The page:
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Peter Simson's Farm

Edward George Dyson 1865 (Ballarat, Victoria) – 1931 (Saint Kilda, Melbourne, Victoria)

Simson settled in the timber when his arm was strong and true,
And his form was straight and limber; and he wrought the long day through
In a struggle, single-handed, and the trees fell slowly back,
Twenty thousand giants banded ’gainst a solitary jack.
 
Through the fiercest days of summer you might hear his keen axe ring
And re-echo in the ranges, hear his twanging crosscut sing;
There the great gums swayed and whispered, and the birds were skyward blown,
As the circling hills saluted o’er a bush king overthrown.
 
Clearing, grubbing, in the gloaming, strong in faith the man descried
Heifers sleek and horses roaming in his paddocks green and wide,
Heard a myriad corn-blades rustle in the breeze’s soft caress,
And in every thew and muscle felt a joyous mightiness.
 
So he felled the stubborn forest, hacked and hewed with tireless might,
And a conqueror’s peace went with him to his fern-strewn bunk at night:
Forth he strode next morn, delighting in the duty to be done,
Whistling shrilly to the magpies trilling carols to the sun.
 
Back the clustered scrub was driven, and the sun fell on the lands,
And the mighty stumps were riven ’tween his bare, brown, corded hands.
One time flooded, sometimes parching, still he did the work of ten,
And his dog-leg fence went marching up the hills and down again.
 
By the stony creek, whose tiny streams slid o’er the sunken boles
To their secret, silent meetings in the shaded waterholes,
Soon a garden flourished bravely, gemmed with flowers, and cool and green,
While about the hut a busy little wife was always seen.
 
Came a day at length when, gazing down the paddock from his door,
Simson saw his horses grazing where the bush was long before,
And he heard the joyous prattle of his children on the rocks,
And the lowing of the cattle, and the crowing of the cocks.
 
There was butter for the market, there was fruit upon the trees,
There were eggs, potatoes, bacon, and a tidy lot of cheese;
Still the struggle was not ended with the timber and the scrub,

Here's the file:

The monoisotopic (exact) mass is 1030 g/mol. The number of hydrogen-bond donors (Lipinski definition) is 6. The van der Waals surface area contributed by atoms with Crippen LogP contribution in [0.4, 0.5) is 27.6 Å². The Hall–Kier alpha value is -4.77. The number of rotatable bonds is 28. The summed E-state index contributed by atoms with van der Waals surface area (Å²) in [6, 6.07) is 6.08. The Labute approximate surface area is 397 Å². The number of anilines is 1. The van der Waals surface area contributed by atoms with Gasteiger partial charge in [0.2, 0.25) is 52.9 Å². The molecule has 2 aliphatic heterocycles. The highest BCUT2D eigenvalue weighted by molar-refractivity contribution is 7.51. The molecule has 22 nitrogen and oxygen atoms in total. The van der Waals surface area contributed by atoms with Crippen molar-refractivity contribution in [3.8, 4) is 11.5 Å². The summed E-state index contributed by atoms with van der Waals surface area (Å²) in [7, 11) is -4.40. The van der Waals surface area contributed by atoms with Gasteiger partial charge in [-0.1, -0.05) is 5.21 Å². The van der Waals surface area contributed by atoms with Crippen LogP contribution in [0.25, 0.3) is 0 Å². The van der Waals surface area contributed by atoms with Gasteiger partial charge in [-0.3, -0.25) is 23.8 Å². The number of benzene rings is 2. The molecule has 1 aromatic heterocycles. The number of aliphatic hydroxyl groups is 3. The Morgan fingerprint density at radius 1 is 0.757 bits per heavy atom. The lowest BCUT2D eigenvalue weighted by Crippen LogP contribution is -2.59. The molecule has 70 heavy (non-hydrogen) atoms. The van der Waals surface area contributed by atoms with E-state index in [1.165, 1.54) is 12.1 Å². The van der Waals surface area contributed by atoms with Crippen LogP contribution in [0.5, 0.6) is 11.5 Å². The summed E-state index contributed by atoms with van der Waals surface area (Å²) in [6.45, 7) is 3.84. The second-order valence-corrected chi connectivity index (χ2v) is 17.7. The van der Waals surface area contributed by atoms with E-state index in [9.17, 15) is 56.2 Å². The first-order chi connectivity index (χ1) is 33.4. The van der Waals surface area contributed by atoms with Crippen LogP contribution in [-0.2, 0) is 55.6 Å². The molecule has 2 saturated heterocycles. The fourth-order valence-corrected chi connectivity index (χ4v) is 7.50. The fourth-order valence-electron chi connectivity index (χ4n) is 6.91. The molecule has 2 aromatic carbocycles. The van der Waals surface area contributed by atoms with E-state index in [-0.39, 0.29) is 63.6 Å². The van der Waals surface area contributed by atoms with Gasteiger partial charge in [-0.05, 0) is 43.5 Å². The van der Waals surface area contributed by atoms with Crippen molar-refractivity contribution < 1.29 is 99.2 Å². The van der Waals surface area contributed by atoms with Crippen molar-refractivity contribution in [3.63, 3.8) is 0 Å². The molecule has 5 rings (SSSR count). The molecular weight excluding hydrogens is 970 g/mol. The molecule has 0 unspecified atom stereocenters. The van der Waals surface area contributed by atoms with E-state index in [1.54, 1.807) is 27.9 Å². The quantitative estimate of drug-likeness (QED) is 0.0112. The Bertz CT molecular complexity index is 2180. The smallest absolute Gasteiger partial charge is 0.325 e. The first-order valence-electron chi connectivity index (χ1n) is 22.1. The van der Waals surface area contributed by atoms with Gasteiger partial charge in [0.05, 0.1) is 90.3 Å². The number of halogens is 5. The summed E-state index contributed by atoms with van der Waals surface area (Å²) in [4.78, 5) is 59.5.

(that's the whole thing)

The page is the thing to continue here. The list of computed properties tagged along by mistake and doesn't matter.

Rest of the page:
For the mortgage is the toughest stump the settler has to grub.
 
But the boys grew big and bolder—one, a sturdy, brown-faced lad,
With his axe upon his shoulder, loved to go to work ‘like dad’,
And another in the saddle took a bush-bred native’s pride,
And he boasted he could straddle any nag his dad could ride.
 
Though the work went on and prospered there was still hard work to do;
There were floods, and droughts, and bush-fires, and a touch of pleuro too;
But they laboured, and the future held no prospect to alarm—
All the settlers said: ‘They’re stickers up at Peter Simson’s farm.’
 
One fine evening Pete was resting in the hush of coming night,
When his boys came in from nesting with a clamorous delight;
Each displayed a tiny rabbit, and the farmer eyed them o’er,—
Then he stamped—it was his habit—and he smote his knee and swore.
 
Two years later Simson’s paddock showed dust-coloured, almost bare,
And too lean for hope of profit were the cows that pastured there;
And the man looked ten years older. Like the tracks about the place,
Made by half a million rabbits, were the lines on Simson’s face.
 
As he fought the bush when younger, Simson stripped and fought again,
Fought the devastating hunger of the plague with might and main,
Neither moping nor despairing, hoping still that times would mend,
Stubborn-browed and sternly facing all the trouble Fate could send.
 
One poor chicken to the acre Simson’s land will carry now.
Starved, the locusts have departed; rust is thick upon the plough;
It is vain to think of cattle, or to try to raise a crop,
For the farmer has gone under, and the rabbits are on top.
 
So the strong, true man who wrested from the bush a homestead fair
By the rabbits has been bested; yet he does not know despair—
Though begirt with desolation, though in trouble and in debt,
Though his foes pass numeration, Peter Simson’s fighting yet!
 
He is old too soon and failing, but he’s game to start anew,
And he tells his hopeless neighbours ‘what the Gov’mint’s goin’ to do’.
Both his girls are in the city, seeking places with the rest,
And his boys are tracking fortune in the melancholy West.

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Submitted on May 13, 2011

3:42 min read
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Edward George Dyson

Edward George Dyson, or 'Ted' Dyson, was an Australian journalist, poet, playwright and short story writer. He was the elder brother of illustrators Will Dyson (1880–1938) and Ambrose Dyson (1876–1913), with three sisters also of artistic and literary praise. Dyson wrote under several – some say many – nom-de-plumes, including Silas Snell. In his day, the period of Australia's federation, the poet and writer was 'ranked very closely to Australia's greatest short-story writer, Henry Lawson'. With Lawson known as the 'swagman poet', Ogilvie the 'horseman poet', Dyson was the 'mining poet'. Although known as a freelance writer, he was also considered part of The Bulletin writer group. more…

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